Microsoft can keep 80-90% of the desktop space, just like Kodak & Fuji can continue to keep the analogue film business. We’re moving on.

  3. It isn’t really like Windows is “broken” simply because it’s so much older than OSX. The two code systems are similarly old, at least compared to Linux. One major difference between OSX (and Linux) and Windows is that it has shed older code along the way while Windows has felt the need to retain older, possibly broken, code when such was required for backward compatibility. Apple is quite willing to break someone’s code if they code too close to the “iron”, MS is not.
    Which is why Stross advocates a top-to-bottom re-write, which Vista was supposed to be, rather than a touch-up, like Veghte has already claimed 7 will be.

  4. Windows 7 doesn’t need to be decent. It just needs to be like Windows XP, and the people out there will be amazed by it, saying it is better than Vista.

    I wouldn’t be surprised if Windows 7 was XP code, with Vista paint work.

    I hope Windows 7 is decent, usable, secure & fast. I don’t mind Windows, even though I prefer Mac OS X.

  5. Please, please let Microsoft keep things as they are! The more wedded Microsoft is to the past, the better it will be for Apple. A key strategy of Windows is backwards compatibility, so that old legacy apps can run on it. And that is precisely what makes Windows such a cluster____. So long as Microsoft does not do what Apple did, and completely rebuild its OS from scratch, present and future versions of Windows will continue to be a mess.

    If you are Steve Jobs, you couldn’t ask for more.

    Frankly, Apple has sometimes demanded a lot from its users, and has made clear that as the Mac OS moves forward, that some of us will be left behind. That might smack some people as arrogance, but in many ways, it’s a logical strategy. What Apple has done in moving users from OS-9 to the much more modern OS-X would be derided as being risky by some, but how Apple executed on it was brilliant. Ditto for the transition from Motorola to IBM to Intel.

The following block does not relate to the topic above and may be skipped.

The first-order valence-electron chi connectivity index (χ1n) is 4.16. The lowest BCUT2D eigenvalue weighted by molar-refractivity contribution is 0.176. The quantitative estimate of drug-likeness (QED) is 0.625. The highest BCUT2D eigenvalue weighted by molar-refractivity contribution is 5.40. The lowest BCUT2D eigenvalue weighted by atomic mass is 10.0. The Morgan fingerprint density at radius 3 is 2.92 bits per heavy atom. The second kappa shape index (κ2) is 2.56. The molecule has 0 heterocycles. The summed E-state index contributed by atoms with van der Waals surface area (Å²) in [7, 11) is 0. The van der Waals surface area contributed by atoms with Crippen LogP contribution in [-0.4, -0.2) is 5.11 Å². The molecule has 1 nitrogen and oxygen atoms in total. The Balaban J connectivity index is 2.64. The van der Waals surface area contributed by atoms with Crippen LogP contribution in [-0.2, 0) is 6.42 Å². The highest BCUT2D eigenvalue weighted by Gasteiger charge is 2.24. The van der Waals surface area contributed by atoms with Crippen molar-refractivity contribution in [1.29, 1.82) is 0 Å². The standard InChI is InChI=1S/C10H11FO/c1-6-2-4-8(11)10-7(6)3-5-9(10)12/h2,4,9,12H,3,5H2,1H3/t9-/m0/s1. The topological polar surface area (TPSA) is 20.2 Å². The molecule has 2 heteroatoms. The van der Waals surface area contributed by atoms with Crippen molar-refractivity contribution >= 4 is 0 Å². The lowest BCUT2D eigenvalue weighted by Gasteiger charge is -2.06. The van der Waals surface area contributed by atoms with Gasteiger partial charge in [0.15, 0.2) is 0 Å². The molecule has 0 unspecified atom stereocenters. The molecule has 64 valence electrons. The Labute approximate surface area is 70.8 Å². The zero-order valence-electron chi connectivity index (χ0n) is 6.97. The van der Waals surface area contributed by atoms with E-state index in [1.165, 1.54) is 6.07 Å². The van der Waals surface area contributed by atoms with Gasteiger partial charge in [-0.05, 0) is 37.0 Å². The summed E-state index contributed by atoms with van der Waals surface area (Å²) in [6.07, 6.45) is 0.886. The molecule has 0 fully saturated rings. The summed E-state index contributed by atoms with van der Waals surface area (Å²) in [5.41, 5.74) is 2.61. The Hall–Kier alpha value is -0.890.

As Apple makes the move to Snow Leopard, again, some of us will be left behind or forced to upgrade our hardware. The way I see it, this is the right thing to do. I sit here writing this on a G4 Mac running Tiger, knowing fully that at some point, I will need to invest in new hardware and software. For me, the biggest pain is not the jump to new hardware or to Leopard/Snow Leopard, but leaving some apps behind that developers like Adobe refuse to upgrade (Freehand being a perfect example). If there is a weak link in Apple’s strategy, it’s not the lack of backwards compatibility or the fact that we’re being forced to move to new machines. Instead, the weak link is the arrogance of companies like Adobe to provide current users of its software with a better upgrade path.

    My hope is that Apple can pressure its partners to be more accommodating to their customers. In the long run, that would serve the interests of developers such as Adobe and the rest of us.

    By the way, am I the only one to notice how Adobe is charging abusively high prices for software upgrades to their legacy apps? THAT is an example of an abusive monopoly, something I hope will be addressed.

    One final thought: A poster above astutely pointed out that Apple is preparing to fight the next war. By making the core of Snow Leopard smaller, and shrinking the size of apps like Mail, Snow Leopard could become more agile, both on the Mac and also on new handheld platforms. It will be fun to see this strategy unfold. I think Apple has a bright future ahead by concentrating, as the other poster said so well, where the puck will be, not where it’s been.